I was driving just east of Yerba Buena Island when I felt like I had like had a flat tire and heard a loud clank like running over a large piece of steel. The traffic was stopping, and still I was not aware of anything special until I saw people getting out to their cars. Then Dave, riding shotgun in the car pool, said the bridge had fallen. I then remembered the “flat tire” bit from driving in a previous earthquake. We could see the piece of the upper deck, with the white lines, looking like a ramp to go to the upper deck about 50 yards in front of us. Some father with a baby wrapped in a blanket was running back to the island, which has always stuck in my head as the oddest thing I saw that day. It was a pink and white blanket. Anyway, our other engineer in the back seat suggested that we go up to see what happened. I prevailed, and we walked to the island.
We arrived at the island just as an Alameda bound AC Transit bus was making the turn-off to head back towards San Francisco. The driver agreed to give us a ride back. I thought it would be back to the TransBay Terminal. As soon as the driver was westbound, he floored it, and he did not stop accelerating until his bus was off of all elevated highway. There was almost no traffic in either direction. He was going to get his Alameda passenger home, but he was not going to go over water at either the San Mateo or Dumbarton Bridges.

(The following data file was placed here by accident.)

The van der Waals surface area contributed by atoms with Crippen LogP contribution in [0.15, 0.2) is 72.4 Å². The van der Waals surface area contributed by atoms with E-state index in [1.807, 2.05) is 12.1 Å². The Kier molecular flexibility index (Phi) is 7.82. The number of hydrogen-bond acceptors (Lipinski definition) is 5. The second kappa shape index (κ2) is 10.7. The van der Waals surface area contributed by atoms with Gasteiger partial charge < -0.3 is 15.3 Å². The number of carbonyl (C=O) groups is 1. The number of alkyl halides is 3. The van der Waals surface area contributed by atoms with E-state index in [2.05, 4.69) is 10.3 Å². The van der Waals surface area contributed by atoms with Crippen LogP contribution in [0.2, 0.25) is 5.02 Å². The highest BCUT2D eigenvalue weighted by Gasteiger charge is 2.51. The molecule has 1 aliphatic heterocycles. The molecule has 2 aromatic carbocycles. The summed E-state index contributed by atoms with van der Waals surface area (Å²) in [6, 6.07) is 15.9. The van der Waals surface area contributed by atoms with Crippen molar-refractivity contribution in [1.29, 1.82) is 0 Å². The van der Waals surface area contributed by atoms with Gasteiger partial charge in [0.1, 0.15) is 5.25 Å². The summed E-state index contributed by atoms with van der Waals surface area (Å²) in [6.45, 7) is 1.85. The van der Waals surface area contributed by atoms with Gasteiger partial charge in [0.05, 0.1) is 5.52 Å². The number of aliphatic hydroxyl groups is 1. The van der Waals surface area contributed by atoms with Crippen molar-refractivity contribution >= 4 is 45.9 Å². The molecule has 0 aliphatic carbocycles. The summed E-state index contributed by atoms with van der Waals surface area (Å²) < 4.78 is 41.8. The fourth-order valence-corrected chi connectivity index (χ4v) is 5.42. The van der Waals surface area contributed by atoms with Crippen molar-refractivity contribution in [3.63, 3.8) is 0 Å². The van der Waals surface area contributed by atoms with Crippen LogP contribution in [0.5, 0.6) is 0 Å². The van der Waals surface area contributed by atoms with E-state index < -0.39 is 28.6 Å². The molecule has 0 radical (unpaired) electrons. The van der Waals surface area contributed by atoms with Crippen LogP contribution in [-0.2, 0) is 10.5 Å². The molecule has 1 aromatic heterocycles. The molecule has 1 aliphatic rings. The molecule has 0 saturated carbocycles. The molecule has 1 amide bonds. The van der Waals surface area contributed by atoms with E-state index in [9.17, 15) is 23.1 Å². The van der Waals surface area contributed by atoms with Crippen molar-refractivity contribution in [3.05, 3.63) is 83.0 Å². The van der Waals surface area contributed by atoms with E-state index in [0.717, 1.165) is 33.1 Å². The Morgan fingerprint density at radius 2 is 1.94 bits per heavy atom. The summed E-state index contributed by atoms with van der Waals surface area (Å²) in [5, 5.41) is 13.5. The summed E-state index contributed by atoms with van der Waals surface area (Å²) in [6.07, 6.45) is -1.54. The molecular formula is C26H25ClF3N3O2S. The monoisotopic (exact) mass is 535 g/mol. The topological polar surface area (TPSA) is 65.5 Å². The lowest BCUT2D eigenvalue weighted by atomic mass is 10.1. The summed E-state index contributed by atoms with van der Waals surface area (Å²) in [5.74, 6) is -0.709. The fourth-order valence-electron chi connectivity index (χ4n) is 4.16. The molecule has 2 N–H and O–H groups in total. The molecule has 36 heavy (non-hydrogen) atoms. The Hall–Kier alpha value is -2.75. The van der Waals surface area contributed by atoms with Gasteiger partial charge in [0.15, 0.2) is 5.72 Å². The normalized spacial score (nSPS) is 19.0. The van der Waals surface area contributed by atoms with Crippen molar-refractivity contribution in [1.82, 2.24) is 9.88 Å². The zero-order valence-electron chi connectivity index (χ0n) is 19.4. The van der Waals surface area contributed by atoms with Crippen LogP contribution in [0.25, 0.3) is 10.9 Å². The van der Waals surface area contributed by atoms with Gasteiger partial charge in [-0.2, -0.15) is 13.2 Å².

Traffic started building back, and by now, it was dark. Really dark, there was no electricity anywhere. Traffic crawled along the Alviso Milpitas Road, with no electricity there were no signals, ie everything was a four way stop. There was one unfortunate lady with us who looked more than eight months pregnant, but she was able to control her bladder with a lot of squirming. About 8 PM, we were roaring up the Nimitz. Another lady, at about Hayward, started screaming about God knows what to get off the bus, and she was left at a freeway ramp. There was a young man sitting in one of the cross seats in the bus with a transistor radio of the time plugged into his. He looked like he might have mildly developmently challenged, which is not the PC thing to say. He would blurt out the news updates. “The Marina is on fire.” “The freeway in Oakland has collapsed.” ETC. So we were hearing all the bad news as it hit the airways while on the bus.
The driver ran his route backwards, and got rid of his passengers in a completely darkened Alameda. He agreed to take us to the MacArthur BART Station because that was not far out his way and he was taking the bus home and would return it in the morning. Well, getting from Alameda to the BART station meant taking an underwater tunnel, which tonight, the driver did not like any better than bridges. The bus started accelerating a couple of blocks before the ramp down into the tunnel, through the tunnel and the up ramp into Oakland.
The Contra Costa County “bus bridge” was lined up when arrived, and we got on the lead bus just a bunch of folks, who got a ferry, arrive walking from Jack London Square. The bus left almost immediately thereafter. I got home about 10:30.